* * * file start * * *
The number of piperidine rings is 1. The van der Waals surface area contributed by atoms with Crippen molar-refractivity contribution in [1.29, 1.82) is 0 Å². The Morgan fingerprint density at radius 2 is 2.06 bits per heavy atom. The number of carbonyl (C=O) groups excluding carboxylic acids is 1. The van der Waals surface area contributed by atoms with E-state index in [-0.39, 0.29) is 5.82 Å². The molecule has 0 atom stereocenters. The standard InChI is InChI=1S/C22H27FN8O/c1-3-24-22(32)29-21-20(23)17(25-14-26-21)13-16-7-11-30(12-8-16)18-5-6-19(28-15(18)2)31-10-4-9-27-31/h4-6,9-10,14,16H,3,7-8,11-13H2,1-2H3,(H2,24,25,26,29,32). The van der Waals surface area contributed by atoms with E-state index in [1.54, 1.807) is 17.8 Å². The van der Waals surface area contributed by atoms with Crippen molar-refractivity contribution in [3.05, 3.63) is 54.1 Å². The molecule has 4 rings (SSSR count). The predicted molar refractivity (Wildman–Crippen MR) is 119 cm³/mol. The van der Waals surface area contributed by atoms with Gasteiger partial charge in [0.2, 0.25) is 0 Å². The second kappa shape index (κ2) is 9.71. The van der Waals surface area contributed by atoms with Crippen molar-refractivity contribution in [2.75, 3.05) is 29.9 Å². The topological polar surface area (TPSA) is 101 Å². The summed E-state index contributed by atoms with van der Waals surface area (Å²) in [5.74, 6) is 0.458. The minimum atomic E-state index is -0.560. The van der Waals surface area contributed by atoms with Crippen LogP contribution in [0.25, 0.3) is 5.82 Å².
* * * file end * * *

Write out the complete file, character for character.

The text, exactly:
The number of piperidine rings is 1. The van der Waals surface area contributed by atoms with Crippen molar-refractivity contribution in [1.29, 1.82) is 0 Å². The Morgan fingerprint density at radius 2 is 2.06 bits per heavy atom. The number of carbonyl (C=O) groups excluding carboxylic acids is 1. The van der Waals surface area contributed by atoms with E-state index in [-0.39, 0.29) is 5.82 Å². The molecule has 0 atom stereocenters. The standard InChI is InChI=1S/C22H27FN8O/c1-3-24-22(32)29-21-20(23)17(25-14-26-21)13-16-7-11-30(12-8-16)18-5-6-19(28-15(18)2)31-10-4-9-27-31/h4-6,9-10,14,16H,3,7-8,11-13H2,1-2H3,(H2,24,25,26,29,32). The van der Waals surface area contributed by atoms with E-state index in [1.54, 1.807) is 17.8 Å². The van der Waals surface area contributed by atoms with Crippen molar-refractivity contribution in [3.05, 3.63) is 54.1 Å². The molecule has 4 rings (SSSR count). The predicted molar refractivity (Wildman–Crippen MR) is 119 cm³/mol. The van der Waals surface area contributed by atoms with Gasteiger partial charge in [0.2, 0.25) is 0 Å². The second kappa shape index (κ2) is 9.71. The van der Waals surface area contributed by atoms with Crippen molar-refractivity contribution in [2.75, 3.05) is 29.9 Å². The topological polar surface area (TPSA) is 101 Å². The summed E-state index contributed by atoms with van der Waals surface area (Å²) in [5.74, 6) is 0.458. The minimum atomic E-state index is -0.560. The van der Waals surface area contributed by atoms with Crippen LogP contribution in [0.25, 0.3) is 5.82 Å².